There’s nothing wrong with cashing out and making a lot of money – unless those ‘other things’ you intend to get to are what you’d rather be doing all along.”
The Monk and the Riddle, page 48
What is the primary purpose of a business? To provide a profit for its owners? To provide a product to a customer?
What if it were about creating the life you want to live while creating value for others? In a business book for entrepreneurs that reads more like one of Aesop’s Fables, Komisar lays out a compelling vision for what businesses should be. But if we’re to expect more from our businesses, it is up to us to hold ourselves to higher standards.
“The rules of business are like the laws of physics,” writes Komisar, “neither inherently good nor evil, to be applied as you may. You decide whether your business is constructive or destructive.”
Komisar argues convincingly that a business isn’t primarily a financial institution, but a creative one. Business is “more like a canvas than a spreadsheet… Because business is about change”. The extent to which we are willing to put up with the changes in our business is dependent on the energy our business provides us. Little is within our control in business, whether it is shifting customer tastes, increasing competition, or evolving suppliers, the energy running a business requires is significant. This energy increases as we learn to get off The Deferred Life Plan.
Get Off the Deferred Life Plan
“The Deferred Life Plan: Step One: Do what you have to do. Then eventually – Step 2. Do what you want to do.” (Click to Tweet!)
The Monk and the Riddle, page 65
The majority of us go through life on The Deferred Life Plan. We work because we need to get paid so we can eventually retire and afford to do the things that we want to do. Komisar asks the question, “What would it take for you to be willing to spend the rest of your life on” what you’re currently doing?
What that question asks of us is, if our lives were to end suddenly, would you be able to say that you truly cared about what you’ve been doing?
That powerful question serves as a kick in the pants for those who might be “serving time” in their current position. It encourages us to take control of our business and lives because we do not know what the future holds in store for us, nor how long that future is. The message is clear: define the type of life you want to live and go create a business or career that allows you to be passionate about your work.
Decide What You Want Your Life and Business to Be
“Rather than working to the exclusion of everything else in order to flood our bank accounts in the hope that we can eventually buy back what we have missed along the way, we need to live fully now with a sense of its fragility.”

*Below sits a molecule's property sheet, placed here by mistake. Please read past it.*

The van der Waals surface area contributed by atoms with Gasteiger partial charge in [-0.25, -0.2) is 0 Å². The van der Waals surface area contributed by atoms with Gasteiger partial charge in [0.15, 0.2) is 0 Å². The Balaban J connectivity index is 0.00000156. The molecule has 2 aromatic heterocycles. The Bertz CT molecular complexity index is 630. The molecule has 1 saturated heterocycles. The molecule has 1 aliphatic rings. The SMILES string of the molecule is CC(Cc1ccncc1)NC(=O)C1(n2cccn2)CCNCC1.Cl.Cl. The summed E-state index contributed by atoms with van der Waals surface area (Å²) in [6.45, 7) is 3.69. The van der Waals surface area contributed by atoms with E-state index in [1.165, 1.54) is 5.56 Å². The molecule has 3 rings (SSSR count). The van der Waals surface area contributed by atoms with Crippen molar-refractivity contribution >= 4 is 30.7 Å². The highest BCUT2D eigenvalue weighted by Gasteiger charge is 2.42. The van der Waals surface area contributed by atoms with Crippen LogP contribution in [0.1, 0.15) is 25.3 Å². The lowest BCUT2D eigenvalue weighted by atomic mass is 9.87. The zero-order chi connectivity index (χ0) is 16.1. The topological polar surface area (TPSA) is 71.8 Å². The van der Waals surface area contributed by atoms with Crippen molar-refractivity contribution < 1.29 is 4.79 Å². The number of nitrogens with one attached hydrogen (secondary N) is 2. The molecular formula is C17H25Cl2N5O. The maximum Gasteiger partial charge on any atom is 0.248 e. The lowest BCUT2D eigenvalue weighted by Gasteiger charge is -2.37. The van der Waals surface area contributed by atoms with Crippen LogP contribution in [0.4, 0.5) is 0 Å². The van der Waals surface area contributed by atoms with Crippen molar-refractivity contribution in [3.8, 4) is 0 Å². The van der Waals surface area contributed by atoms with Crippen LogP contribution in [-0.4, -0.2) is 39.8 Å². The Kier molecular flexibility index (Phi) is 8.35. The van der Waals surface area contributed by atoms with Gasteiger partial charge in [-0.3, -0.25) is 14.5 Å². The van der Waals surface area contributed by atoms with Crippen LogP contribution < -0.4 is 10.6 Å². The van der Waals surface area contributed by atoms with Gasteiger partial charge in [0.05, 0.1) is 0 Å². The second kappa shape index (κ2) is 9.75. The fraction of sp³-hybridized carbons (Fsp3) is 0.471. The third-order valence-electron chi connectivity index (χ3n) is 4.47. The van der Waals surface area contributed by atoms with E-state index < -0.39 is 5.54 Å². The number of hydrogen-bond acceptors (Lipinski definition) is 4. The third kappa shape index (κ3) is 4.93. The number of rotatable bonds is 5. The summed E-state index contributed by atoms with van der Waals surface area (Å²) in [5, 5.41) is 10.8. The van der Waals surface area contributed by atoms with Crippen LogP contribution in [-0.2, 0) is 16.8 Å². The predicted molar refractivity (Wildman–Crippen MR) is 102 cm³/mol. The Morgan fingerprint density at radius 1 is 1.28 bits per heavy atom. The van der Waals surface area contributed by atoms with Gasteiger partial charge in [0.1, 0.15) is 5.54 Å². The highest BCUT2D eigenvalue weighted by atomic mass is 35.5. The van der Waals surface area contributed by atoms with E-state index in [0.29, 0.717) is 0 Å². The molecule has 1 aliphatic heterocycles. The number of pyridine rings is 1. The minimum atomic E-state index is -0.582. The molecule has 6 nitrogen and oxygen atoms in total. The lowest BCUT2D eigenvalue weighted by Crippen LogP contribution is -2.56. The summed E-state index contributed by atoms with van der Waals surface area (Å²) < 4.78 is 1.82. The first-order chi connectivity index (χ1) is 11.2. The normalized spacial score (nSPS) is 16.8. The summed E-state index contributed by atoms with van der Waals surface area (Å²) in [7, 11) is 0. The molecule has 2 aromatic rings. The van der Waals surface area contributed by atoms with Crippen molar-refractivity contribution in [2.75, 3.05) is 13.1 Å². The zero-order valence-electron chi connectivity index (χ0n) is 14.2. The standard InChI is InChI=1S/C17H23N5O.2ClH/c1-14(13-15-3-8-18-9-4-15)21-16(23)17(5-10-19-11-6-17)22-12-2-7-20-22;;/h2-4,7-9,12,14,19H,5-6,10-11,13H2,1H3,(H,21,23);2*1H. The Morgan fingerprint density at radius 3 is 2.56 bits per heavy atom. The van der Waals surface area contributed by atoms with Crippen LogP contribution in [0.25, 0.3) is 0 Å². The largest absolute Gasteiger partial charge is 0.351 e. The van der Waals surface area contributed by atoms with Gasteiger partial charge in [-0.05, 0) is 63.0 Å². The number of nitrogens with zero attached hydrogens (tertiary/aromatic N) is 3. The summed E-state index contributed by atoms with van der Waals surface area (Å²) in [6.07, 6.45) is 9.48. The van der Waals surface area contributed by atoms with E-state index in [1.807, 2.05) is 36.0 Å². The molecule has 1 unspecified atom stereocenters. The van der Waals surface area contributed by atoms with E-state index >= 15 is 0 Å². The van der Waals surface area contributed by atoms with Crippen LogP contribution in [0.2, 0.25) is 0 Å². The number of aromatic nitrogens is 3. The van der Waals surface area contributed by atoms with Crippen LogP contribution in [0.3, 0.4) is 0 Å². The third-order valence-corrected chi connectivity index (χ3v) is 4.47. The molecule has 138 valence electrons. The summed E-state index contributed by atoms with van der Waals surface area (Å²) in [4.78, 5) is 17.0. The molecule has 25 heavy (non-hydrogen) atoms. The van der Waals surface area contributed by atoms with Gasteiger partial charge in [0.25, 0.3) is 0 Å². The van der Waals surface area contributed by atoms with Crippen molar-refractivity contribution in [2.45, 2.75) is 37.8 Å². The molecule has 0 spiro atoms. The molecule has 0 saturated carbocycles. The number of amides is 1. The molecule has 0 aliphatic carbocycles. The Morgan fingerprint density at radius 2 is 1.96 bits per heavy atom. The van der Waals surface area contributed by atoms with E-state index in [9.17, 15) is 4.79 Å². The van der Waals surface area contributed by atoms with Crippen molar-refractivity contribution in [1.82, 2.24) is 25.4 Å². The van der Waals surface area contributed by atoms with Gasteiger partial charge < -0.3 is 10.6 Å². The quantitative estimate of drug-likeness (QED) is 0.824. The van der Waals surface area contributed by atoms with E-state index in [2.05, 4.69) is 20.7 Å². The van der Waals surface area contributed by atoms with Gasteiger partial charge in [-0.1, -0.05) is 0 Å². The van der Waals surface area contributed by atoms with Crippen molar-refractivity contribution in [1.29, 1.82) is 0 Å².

The Monk and the Riddle, page xiii
We see it happen far too frequently. Someone starts with a dream, but puts the dream on hold to do something else. They have some success (or not) and they learn of other opportunities, putting their dreams on hold for those opportunities. Though he is speaking largely of Silicon Valley Entrepreneurs, who get swallowed up by the “casino economics” of the valley, Komisar’s lessons apply to everyone: the quickest way off the deferred life plan is to be clear about what we want.
Having a clearly defined mission, or a sense of purpose, allows us to evaluate opportunities as they relate to our mission. Further, having passion for what we do has the added benefit of attracting the support of others, whether it be an investor in our business or an employee who can help us realize our mission: “It’s the romance, not the finance that makes business worth pursuing”.
The Unimportance of Failure and the Importance of Passion
“If you’re brilliant, 15 to 20 percent of the risk is removed. If you work twenty-four hours a day, another 15 to 20 percent of the risk is removed. The remaining 60 to 70 percent of business risk will be completely out of your control.”
The Monk and the Riddle, page 152
The fact of the matter is that the success or failure of our business is largely beyond our control. One of the main points that Komisar makes repeatedly throughout the book is that failure largely doesn’t matter if we are working towards something we are passionate about. In fact, passion may insulate us from the damaging effects of failure. “There must be something more, a purpose that will sustain you when things look bleakest. Something worthy of the immense time and energy you will spend on this, even if it fails”.
Purpose, which is largely dependent on how much value we create for others, in our work helps us move beyond any setbacks. It helps us deal with the 60 percent of success that is left to chance. Those of us who wait for things to be perfect before starting our businesses are leaving too much up to chance. Start your business even when things aren’t perfect. Even if you fail, you’ll still gain in the long-run.
“The Valley recognizes that failure is an unavoidable part of the search process,” says Komisar. “Silicon Valley does not punish failure. It punishes stupidity, laziness, and dishonesty. Failure is inevitable if you are trying to invent the future.”
Failure, in many instances, comes with its own set of rewards. If you go out and try to start a business that you’re passionate about, failure brings you a step closer to the correct solution. Don’t be afraid of failure; the market punishes not trying more than it punishes failing.
We’ve all heard the story of the MBA who tries to help the Mexican fisherman expand his fishing business so that, one day, in 20 to 30 years, the Mexican fisherman can afford to do all the things that he loves (and is currently doing now). The Monk and the Riddle encourages us to pursue our passions now.
The major takeaway from Komisar’s book is on how we should live our lives, “Work hard, work passionately, but apply your most precious asset—time—to what is most meaningful to you”. What that is; that is for us to decide.